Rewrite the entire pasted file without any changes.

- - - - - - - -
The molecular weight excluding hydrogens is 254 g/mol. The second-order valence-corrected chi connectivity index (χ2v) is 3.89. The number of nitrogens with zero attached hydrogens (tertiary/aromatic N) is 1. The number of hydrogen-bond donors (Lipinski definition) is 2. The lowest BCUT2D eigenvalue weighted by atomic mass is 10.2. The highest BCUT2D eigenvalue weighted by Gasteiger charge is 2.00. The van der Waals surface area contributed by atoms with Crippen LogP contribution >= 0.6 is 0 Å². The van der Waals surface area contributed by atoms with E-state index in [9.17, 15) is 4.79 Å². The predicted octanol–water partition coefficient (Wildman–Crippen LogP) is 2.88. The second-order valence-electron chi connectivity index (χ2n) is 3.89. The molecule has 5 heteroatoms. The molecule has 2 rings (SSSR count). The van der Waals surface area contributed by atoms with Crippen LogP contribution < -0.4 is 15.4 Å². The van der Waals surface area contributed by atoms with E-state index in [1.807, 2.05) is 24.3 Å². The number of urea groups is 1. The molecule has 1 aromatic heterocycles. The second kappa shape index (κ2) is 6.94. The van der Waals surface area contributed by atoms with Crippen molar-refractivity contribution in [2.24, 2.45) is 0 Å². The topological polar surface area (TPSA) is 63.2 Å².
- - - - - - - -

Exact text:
The molecular weight excluding hydrogens is 254 g/mol. The second-order valence-corrected chi connectivity index (χ2v) is 3.89. The number of nitrogens with zero attached hydrogens (tertiary/aromatic N) is 1. The number of hydrogen-bond donors (Lipinski definition) is 2. The lowest BCUT2D eigenvalue weighted by atomic mass is 10.2. The highest BCUT2D eigenvalue weighted by Gasteiger charge is 2.00. The van der Waals surface area contributed by atoms with Crippen LogP contribution >= 0.6 is 0 Å². The van der Waals surface area contributed by atoms with E-state index in [9.17, 15) is 4.79 Å². The predicted octanol–water partition coefficient (Wildman–Crippen LogP) is 2.88. The second-order valence-electron chi connectivity index (χ2n) is 3.89. The molecule has 5 heteroatoms. The molecule has 2 rings (SSSR count). The van der Waals surface area contributed by atoms with Crippen LogP contribution < -0.4 is 15.4 Å². The van der Waals surface area contributed by atoms with E-state index in [1.807, 2.05) is 24.3 Å². The number of urea groups is 1. The molecule has 1 aromatic heterocycles. The second kappa shape index (κ2) is 6.94. The van der Waals surface area contributed by atoms with Crippen molar-refractivity contribution in [2.24, 2.45) is 0 Å². The topological polar surface area (TPSA) is 63.2 Å².